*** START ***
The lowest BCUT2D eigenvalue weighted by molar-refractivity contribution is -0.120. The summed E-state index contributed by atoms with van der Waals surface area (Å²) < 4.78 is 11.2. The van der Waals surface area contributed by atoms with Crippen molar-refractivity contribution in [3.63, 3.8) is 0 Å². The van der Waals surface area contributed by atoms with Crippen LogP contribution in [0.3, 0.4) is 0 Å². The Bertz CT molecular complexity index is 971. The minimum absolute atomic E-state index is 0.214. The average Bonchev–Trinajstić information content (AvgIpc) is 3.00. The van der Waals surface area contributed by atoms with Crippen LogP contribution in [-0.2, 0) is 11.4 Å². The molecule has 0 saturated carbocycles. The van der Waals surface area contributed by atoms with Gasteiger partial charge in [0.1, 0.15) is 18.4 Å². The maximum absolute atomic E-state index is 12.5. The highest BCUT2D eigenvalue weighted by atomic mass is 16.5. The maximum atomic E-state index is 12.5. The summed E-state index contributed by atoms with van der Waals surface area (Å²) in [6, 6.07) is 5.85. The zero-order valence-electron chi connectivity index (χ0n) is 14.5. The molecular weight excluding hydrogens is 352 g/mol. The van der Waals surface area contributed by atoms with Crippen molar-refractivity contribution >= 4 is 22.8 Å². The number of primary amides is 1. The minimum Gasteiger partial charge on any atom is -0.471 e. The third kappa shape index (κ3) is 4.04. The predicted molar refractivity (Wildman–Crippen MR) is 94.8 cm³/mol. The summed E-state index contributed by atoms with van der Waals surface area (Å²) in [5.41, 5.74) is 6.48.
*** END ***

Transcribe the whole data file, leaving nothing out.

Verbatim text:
The lowest BCUT2D eigenvalue weighted by molar-refractivity contribution is -0.120. The summed E-state index contributed by atoms with van der Waals surface area (Å²) < 4.78 is 11.2. The van der Waals surface area contributed by atoms with Crippen molar-refractivity contribution in [3.63, 3.8) is 0 Å². The van der Waals surface area contributed by atoms with Crippen LogP contribution in [0.3, 0.4) is 0 Å². The Bertz CT molecular complexity index is 971. The minimum absolute atomic E-state index is 0.214. The average Bonchev–Trinajstić information content (AvgIpc) is 3.00. The van der Waals surface area contributed by atoms with Crippen LogP contribution in [-0.2, 0) is 11.4 Å². The molecule has 0 saturated carbocycles. The van der Waals surface area contributed by atoms with Gasteiger partial charge in [0.1, 0.15) is 18.4 Å². The maximum absolute atomic E-state index is 12.5. The highest BCUT2D eigenvalue weighted by atomic mass is 16.5. The maximum atomic E-state index is 12.5. The summed E-state index contributed by atoms with van der Waals surface area (Å²) in [6, 6.07) is 5.85. The zero-order valence-electron chi connectivity index (χ0n) is 14.5. The molecular weight excluding hydrogens is 352 g/mol. The van der Waals surface area contributed by atoms with Crippen molar-refractivity contribution >= 4 is 22.8 Å². The number of primary amides is 1. The minimum Gasteiger partial charge on any atom is -0.471 e. The third kappa shape index (κ3) is 4.04. The predicted molar refractivity (Wildman–Crippen MR) is 94.8 cm³/mol. The summed E-state index contributed by atoms with van der Waals surface area (Å²) in [5.41, 5.74) is 6.48.